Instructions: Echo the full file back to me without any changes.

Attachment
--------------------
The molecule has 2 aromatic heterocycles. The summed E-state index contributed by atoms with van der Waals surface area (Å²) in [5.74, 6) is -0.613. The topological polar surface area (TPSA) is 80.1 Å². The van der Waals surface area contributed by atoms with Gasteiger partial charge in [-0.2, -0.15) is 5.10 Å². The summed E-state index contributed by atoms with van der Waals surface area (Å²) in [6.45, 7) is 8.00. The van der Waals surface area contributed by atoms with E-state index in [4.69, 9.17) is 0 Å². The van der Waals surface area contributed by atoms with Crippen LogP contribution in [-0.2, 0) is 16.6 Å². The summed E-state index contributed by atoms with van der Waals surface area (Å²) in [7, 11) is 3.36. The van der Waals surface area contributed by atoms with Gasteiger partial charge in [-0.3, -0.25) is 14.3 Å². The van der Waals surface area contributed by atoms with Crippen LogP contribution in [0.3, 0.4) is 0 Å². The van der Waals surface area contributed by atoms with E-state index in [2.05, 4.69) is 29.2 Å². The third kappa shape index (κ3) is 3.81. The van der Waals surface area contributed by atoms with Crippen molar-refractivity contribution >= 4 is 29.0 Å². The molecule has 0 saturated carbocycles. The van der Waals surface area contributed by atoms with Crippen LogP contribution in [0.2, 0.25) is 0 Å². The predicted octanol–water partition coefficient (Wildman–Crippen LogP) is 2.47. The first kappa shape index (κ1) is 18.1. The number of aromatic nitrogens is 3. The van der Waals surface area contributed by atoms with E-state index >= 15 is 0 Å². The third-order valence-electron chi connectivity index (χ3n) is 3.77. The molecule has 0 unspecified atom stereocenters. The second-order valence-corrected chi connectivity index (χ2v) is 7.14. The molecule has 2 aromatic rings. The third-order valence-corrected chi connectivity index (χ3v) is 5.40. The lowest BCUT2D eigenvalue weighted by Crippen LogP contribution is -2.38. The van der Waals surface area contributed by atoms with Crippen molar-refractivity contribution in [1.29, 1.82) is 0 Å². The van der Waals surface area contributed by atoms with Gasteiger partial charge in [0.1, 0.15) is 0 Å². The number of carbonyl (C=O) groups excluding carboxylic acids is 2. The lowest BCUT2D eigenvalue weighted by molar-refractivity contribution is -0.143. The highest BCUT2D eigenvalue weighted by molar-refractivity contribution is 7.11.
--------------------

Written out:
The molecule has 2 aromatic heterocycles. The summed E-state index contributed by atoms with van der Waals surface area (Å²) in [5.74, 6) is -0.613. The topological polar surface area (TPSA) is 80.1 Å². The van der Waals surface area contributed by atoms with Gasteiger partial charge in [-0.2, -0.15) is 5.10 Å². The summed E-state index contributed by atoms with van der Waals surface area (Å²) in [6.45, 7) is 8.00. The van der Waals surface area contributed by atoms with E-state index in [4.69, 9.17) is 0 Å². The van der Waals surface area contributed by atoms with Crippen LogP contribution in [-0.2, 0) is 16.6 Å². The summed E-state index contributed by atoms with van der Waals surface area (Å²) in [7, 11) is 3.36. The van der Waals surface area contributed by atoms with Gasteiger partial charge in [-0.3, -0.25) is 14.3 Å². The van der Waals surface area contributed by atoms with Crippen LogP contribution in [0.3, 0.4) is 0 Å². The van der Waals surface area contributed by atoms with E-state index in [2.05, 4.69) is 29.2 Å². The third kappa shape index (κ3) is 3.81. The van der Waals surface area contributed by atoms with Crippen molar-refractivity contribution >= 4 is 29.0 Å². The molecule has 0 saturated carbocycles. The van der Waals surface area contributed by atoms with Crippen LogP contribution in [0.2, 0.25) is 0 Å². The predicted octanol–water partition coefficient (Wildman–Crippen LogP) is 2.47. The first kappa shape index (κ1) is 18.1. The number of aromatic nitrogens is 3. The van der Waals surface area contributed by atoms with E-state index >= 15 is 0 Å². The third-order valence-electron chi connectivity index (χ3n) is 3.77. The molecule has 0 unspecified atom stereocenters. The second-order valence-corrected chi connectivity index (χ2v) is 7.14. The molecule has 2 aromatic rings. The third-order valence-corrected chi connectivity index (χ3v) is 5.40. The lowest BCUT2D eigenvalue weighted by Crippen LogP contribution is -2.38. The van der Waals surface area contributed by atoms with Crippen molar-refractivity contribution in [1.29, 1.82) is 0 Å². The van der Waals surface area contributed by atoms with Gasteiger partial charge in [0.1, 0.15) is 0 Å². The number of carbonyl (C=O) groups excluding carboxylic acids is 2. The lowest BCUT2D eigenvalue weighted by molar-refractivity contribution is -0.143. The highest BCUT2D eigenvalue weighted by molar-refractivity contribution is 7.11.